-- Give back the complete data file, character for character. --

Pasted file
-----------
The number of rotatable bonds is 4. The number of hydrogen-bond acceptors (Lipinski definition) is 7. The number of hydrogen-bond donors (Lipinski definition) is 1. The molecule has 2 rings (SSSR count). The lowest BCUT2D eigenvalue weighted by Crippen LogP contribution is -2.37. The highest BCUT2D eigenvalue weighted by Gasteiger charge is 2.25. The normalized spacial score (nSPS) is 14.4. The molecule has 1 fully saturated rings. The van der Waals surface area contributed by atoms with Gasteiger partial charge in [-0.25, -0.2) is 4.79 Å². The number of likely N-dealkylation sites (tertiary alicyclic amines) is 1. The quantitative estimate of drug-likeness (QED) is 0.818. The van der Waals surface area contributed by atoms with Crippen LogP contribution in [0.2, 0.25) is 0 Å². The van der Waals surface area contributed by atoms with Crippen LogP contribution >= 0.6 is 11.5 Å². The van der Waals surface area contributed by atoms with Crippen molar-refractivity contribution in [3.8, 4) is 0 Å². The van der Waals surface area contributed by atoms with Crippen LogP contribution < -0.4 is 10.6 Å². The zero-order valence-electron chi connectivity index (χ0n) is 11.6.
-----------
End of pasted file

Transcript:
The number of rotatable bonds is 4. The number of hydrogen-bond acceptors (Lipinski definition) is 7. The number of hydrogen-bond donors (Lipinski definition) is 1. The molecule has 2 rings (SSSR count). The lowest BCUT2D eigenvalue weighted by Crippen LogP contribution is -2.37. The highest BCUT2D eigenvalue weighted by Gasteiger charge is 2.25. The normalized spacial score (nSPS) is 14.4. The molecule has 1 fully saturated rings. The van der Waals surface area contributed by atoms with Gasteiger partial charge in [-0.25, -0.2) is 4.79 Å². The number of likely N-dealkylation sites (tertiary alicyclic amines) is 1. The quantitative estimate of drug-likeness (QED) is 0.818. The van der Waals surface area contributed by atoms with Crippen LogP contribution in [0.2, 0.25) is 0 Å². The van der Waals surface area contributed by atoms with Crippen LogP contribution >= 0.6 is 11.5 Å². The van der Waals surface area contributed by atoms with Crippen molar-refractivity contribution in [3.8, 4) is 0 Å². The van der Waals surface area contributed by atoms with Crippen LogP contribution < -0.4 is 10.6 Å². The zero-order valence-electron chi connectivity index (χ0n) is 11.6.